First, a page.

Encourage your collectors to ask questions like “can I get an email address?” and “is this still a good number to contact you at?” during their talk-off at the end of each call. If the consumer provides their email and/or says yes, this may count as an opt-in.

Online form submissions that verify right party contact and allow the consumer to specify a preference for being reached via text or email may also be considered an opt-in.

Managing Opt-Outs

Having an effective way to manage consumers that opt-out is just as important as capturing their consent via opt-ins.

Automation is likely going to be the most effective way to manage opt-outs. Automating the process of managing opt-outs reduces the likelihood of human error, saves you time, and allows you to direct more of your focus on training your collectors.

You need to actually ask any texting or email vendor that you’re considering if they have an automated way of managing opt-outs. You should also ask them if they have a failsafe in place to ensure that even if you accidentally contact a consumer that opted out, the message won’t get delivered to them.

If your texting/email vendor doesn’t have automation in place for opt-outs, you’ll want to follow these best practices:

  • Use standard opt-out language in your messages (if you do this, carriers may provide you with some protection)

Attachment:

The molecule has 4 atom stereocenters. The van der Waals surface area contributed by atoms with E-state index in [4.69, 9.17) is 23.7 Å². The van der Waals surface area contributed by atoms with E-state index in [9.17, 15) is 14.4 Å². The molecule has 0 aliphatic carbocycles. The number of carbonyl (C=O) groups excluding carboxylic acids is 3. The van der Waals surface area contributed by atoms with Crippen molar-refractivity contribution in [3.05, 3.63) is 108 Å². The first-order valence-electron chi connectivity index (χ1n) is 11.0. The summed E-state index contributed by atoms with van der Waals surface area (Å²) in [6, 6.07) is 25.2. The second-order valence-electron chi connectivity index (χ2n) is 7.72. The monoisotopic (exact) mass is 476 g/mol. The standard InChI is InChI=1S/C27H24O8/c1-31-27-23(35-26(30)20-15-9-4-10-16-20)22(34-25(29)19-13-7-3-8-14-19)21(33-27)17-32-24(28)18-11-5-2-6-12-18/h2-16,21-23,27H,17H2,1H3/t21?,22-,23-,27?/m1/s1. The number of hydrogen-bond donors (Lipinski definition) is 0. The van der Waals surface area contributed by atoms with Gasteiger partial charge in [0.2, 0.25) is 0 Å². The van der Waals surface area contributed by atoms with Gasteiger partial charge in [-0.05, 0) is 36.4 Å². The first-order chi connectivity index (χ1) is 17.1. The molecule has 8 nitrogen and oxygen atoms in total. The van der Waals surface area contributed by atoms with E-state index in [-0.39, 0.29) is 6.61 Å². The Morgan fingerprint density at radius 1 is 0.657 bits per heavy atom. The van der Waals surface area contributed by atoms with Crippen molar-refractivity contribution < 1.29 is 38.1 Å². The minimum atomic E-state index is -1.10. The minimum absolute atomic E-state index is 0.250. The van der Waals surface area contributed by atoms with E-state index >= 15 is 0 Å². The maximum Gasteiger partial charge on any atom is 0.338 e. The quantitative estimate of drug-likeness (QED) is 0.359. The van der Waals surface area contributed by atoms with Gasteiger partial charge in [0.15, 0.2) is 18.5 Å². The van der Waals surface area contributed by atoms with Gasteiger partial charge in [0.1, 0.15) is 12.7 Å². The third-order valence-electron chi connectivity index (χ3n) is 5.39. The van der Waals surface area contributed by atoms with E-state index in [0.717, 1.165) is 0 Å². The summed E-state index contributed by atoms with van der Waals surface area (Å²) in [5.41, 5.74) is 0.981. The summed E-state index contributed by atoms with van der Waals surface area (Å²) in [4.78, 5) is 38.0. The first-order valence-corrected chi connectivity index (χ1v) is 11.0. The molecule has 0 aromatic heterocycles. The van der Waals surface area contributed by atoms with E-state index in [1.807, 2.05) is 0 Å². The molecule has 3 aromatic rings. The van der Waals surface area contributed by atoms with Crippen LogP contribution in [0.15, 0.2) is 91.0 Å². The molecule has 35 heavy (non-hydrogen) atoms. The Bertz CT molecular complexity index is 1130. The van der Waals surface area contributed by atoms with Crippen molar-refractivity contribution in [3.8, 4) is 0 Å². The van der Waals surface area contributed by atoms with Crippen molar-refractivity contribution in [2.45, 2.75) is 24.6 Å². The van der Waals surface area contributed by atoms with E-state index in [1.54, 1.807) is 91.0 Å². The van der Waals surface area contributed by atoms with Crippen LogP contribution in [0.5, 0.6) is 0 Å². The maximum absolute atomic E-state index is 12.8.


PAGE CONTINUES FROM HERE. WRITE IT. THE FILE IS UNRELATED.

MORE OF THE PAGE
• In the message, clarify what the consumer is opting out of (let them know whether they’re opting out of receiving communication on a specific account or on all of their accounts)
  • Allow consumers to easily opt-out of communications by clicking a button or submitting a simple request on your website.

Tips for Executing & Maintaining an Opt-In Strategy

The effectiveness of your opt-in strategy is dependent on collector buy-in & training.

To ensure your opt-in strategy is smoothly executed & maintained, our panel suggests doing the following with your collectors:

  • Provide training on your opt-in strategy & document it
  • Create scripts for capturing consent
  • Schedule daily calls/meetings to keep everyone on the same page
  • Conduct annual compliance training on FCRA, FDCPA, and TCPA regulations.
  • Outline what is needed to obtain consent from the consumer
    [download our free opt-in strategy workflow here!]
  • Audit collector performance
  • Incentivize capturing consumer consent via opt-ins

Opt-In Strategy Takeaways

Having an opt-in strategy is necessary. It helps protect you against costly lawsuits and improves the consumer experience.

Is it worth it to put all this effort into creating & maintaining an opt-in strategy, just so you can communicate with consumers via text and email? The answer is yes.

Why? Consider the opportunity cost – not evolving with your consumers’ communication preferences and making it increasingly difficult for them to get in touch with you.

Reaching consumers in the way they want to be reached is the future. Gain a competitive advantage by adopting this mindset sooner rather than later.

About The Panel

Meet our panel of compliance and communication experts.